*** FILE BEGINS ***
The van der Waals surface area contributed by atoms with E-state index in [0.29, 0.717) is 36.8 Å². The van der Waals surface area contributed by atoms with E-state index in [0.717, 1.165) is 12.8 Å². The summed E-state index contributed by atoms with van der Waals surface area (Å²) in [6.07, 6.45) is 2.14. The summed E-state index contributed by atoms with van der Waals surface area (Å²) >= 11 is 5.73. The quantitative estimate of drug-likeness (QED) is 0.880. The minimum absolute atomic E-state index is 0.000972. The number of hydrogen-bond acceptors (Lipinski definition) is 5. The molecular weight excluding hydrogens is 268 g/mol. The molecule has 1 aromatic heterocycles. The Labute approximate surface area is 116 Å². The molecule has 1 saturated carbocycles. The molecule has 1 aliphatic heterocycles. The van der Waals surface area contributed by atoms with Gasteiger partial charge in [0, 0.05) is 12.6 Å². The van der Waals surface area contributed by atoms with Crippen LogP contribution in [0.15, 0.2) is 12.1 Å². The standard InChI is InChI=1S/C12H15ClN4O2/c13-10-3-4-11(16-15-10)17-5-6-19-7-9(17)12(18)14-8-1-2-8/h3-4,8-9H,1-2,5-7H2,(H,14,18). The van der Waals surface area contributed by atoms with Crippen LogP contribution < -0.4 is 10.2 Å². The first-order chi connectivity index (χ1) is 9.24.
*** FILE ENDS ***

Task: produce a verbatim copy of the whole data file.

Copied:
The van der Waals surface area contributed by atoms with E-state index in [0.29, 0.717) is 36.8 Å². The van der Waals surface area contributed by atoms with E-state index in [0.717, 1.165) is 12.8 Å². The summed E-state index contributed by atoms with van der Waals surface area (Å²) in [6.07, 6.45) is 2.14. The summed E-state index contributed by atoms with van der Waals surface area (Å²) >= 11 is 5.73. The quantitative estimate of drug-likeness (QED) is 0.880. The minimum absolute atomic E-state index is 0.000972. The number of hydrogen-bond acceptors (Lipinski definition) is 5. The molecular weight excluding hydrogens is 268 g/mol. The molecule has 1 aromatic heterocycles. The Labute approximate surface area is 116 Å². The molecule has 1 saturated carbocycles. The molecule has 1 aliphatic heterocycles. The van der Waals surface area contributed by atoms with Gasteiger partial charge in [0, 0.05) is 12.6 Å². The van der Waals surface area contributed by atoms with Crippen LogP contribution in [0.15, 0.2) is 12.1 Å². The standard InChI is InChI=1S/C12H15ClN4O2/c13-10-3-4-11(16-15-10)17-5-6-19-7-9(17)12(18)14-8-1-2-8/h3-4,8-9H,1-2,5-7H2,(H,14,18). The van der Waals surface area contributed by atoms with Crippen LogP contribution < -0.4 is 10.2 Å². The first-order chi connectivity index (χ1) is 9.24.